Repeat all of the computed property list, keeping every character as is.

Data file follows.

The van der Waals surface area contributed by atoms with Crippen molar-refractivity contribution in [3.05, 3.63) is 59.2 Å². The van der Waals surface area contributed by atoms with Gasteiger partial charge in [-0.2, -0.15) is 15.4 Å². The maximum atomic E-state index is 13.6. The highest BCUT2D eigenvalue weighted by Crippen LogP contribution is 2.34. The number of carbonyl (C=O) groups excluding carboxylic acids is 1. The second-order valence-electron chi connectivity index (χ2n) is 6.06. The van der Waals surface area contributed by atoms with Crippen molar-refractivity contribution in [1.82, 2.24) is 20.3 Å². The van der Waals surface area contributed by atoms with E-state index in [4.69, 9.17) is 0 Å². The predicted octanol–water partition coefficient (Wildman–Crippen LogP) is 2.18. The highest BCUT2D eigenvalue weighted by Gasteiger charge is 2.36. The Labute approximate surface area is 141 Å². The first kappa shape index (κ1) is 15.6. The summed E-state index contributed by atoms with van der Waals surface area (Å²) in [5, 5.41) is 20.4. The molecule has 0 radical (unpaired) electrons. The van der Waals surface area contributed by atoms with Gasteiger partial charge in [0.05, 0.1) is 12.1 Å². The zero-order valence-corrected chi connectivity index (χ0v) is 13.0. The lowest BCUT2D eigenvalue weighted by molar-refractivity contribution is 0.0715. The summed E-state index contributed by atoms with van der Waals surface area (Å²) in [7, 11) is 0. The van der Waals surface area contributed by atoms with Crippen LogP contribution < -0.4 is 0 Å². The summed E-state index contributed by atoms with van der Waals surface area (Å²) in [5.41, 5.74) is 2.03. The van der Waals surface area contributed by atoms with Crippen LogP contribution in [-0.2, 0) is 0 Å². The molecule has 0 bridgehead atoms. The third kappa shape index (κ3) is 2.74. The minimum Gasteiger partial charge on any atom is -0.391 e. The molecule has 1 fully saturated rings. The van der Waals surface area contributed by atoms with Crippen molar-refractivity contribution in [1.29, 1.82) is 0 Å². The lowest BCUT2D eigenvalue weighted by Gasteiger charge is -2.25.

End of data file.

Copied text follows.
The van der Waals surface area contributed by atoms with Crippen molar-refractivity contribution in [3.05, 3.63) is 59.2 Å². The van der Waals surface area contributed by atoms with Gasteiger partial charge in [-0.2, -0.15) is 15.4 Å². The maximum atomic E-state index is 13.6. The highest BCUT2D eigenvalue weighted by Crippen LogP contribution is 2.34. The number of carbonyl (C=O) groups excluding carboxylic acids is 1. The second-order valence-electron chi connectivity index (χ2n) is 6.06. The van der Waals surface area contributed by atoms with Crippen molar-refractivity contribution in [1.82, 2.24) is 20.3 Å². The van der Waals surface area contributed by atoms with E-state index in [4.69, 9.17) is 0 Å². The predicted octanol–water partition coefficient (Wildman–Crippen LogP) is 2.18. The highest BCUT2D eigenvalue weighted by Gasteiger charge is 2.36. The Labute approximate surface area is 141 Å². The first kappa shape index (κ1) is 15.6. The summed E-state index contributed by atoms with van der Waals surface area (Å²) in [5, 5.41) is 20.4. The molecule has 0 radical (unpaired) electrons. The van der Waals surface area contributed by atoms with Gasteiger partial charge in [0.05, 0.1) is 12.1 Å². The zero-order valence-corrected chi connectivity index (χ0v) is 13.0. The lowest BCUT2D eigenvalue weighted by molar-refractivity contribution is 0.0715. The summed E-state index contributed by atoms with van der Waals surface area (Å²) in [7, 11) is 0. The van der Waals surface area contributed by atoms with Crippen LogP contribution < -0.4 is 0 Å². The summed E-state index contributed by atoms with van der Waals surface area (Å²) in [5.41, 5.74) is 2.03. The van der Waals surface area contributed by atoms with Crippen LogP contribution in [-0.2, 0) is 0 Å². The molecule has 0 bridgehead atoms. The third kappa shape index (κ3) is 2.74. The minimum Gasteiger partial charge on any atom is -0.391 e. The molecule has 1 fully saturated rings. The van der Waals surface area contributed by atoms with Crippen molar-refractivity contribution in [1.29, 1.82) is 0 Å². The lowest BCUT2D eigenvalue weighted by Gasteiger charge is -2.25.